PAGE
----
When I became pregnant with my daughter I instantly morphed into a pregosaurus – career woman remixed with baby naming websites, Amazon baby wishlists, and a long library list of pregnancy books. It became my full time hobby to think about what was happening inside my belly. Was that a flutter? What is the best thing to eat? How can I tell if I’m on track or not? Everything became a question.
I took pride in the fact that I was educating myself on the ways to have a safe, healthy, and fun pregnancy. My husband and I joined a Centering midwifery group. Centering is group-based prenatal care : meeting monthly with other couples that are expecting in the same month to exchange information and build relationships with other parents-to-be. I had done my research on Centering and felt like it would allow us to soak up information in a more tangible way. Over the months, I started to see our bellies change at different rates. I know. I know. We all carry differently. Each pregnancy is different. But when we were sitting in our conversation circle, I felt like I was in a police lineup with the nurse midwife walking around to see who was guilty of not being on track. Then it came. I was singled out from the lineup and taken for a doppler behind a screen. The attending midwife told me that I wasn’t gaining enough weight. I went to the restroom immediately after our two hour class and cried in the bathroom stall. What was I doing wrong?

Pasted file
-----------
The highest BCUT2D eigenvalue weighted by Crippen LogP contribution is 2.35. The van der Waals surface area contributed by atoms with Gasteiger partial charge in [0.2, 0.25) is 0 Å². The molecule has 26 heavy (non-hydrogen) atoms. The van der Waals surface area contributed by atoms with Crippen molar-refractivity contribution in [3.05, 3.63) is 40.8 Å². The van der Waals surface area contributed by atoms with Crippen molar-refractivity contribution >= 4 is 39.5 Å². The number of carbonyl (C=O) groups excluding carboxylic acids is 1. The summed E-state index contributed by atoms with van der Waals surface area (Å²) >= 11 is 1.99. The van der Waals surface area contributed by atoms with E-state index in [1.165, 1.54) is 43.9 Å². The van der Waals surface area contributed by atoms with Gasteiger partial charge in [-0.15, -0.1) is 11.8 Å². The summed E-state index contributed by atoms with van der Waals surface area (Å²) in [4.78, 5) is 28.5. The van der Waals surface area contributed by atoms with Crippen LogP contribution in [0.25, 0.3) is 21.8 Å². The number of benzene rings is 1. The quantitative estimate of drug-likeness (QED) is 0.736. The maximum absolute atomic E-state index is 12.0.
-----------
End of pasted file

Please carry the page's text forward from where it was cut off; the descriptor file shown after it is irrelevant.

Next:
Tears aside, I came to a sense that everything was going to be alright and that I would find my way back to being on this now elusive track. A month passed. Another month passed. Then I was told I was gaining weight too quickly. At that point, I saw how restrictive it was to be paying too much attention to the growth curve chart. My pregnancy was a dynamic process start to end – like some women’s and unlike others.
Another one of the midwives within the program passed on some sage words. She told me that people are conditioned to tell you when something seems wrong, and somewhat less likely to tell you that you are spot on doing a-okay. My husband and I started to see that nurse midwives would be bound by certain protocol within their hospital system. We couldn’t get a woman-to-woman opinion and certain answers were too generic for our liking. At six months, we opted to switch to a naturopathic midwife with a private practice. We were on a path to pursuing a home birth. It felt right when our new midwife greeted my belly with a smile and a hug and a “welcome beautiful mama and beautiful baby.” I stopped trying to stay on track and found a healthy path made for me and my baby.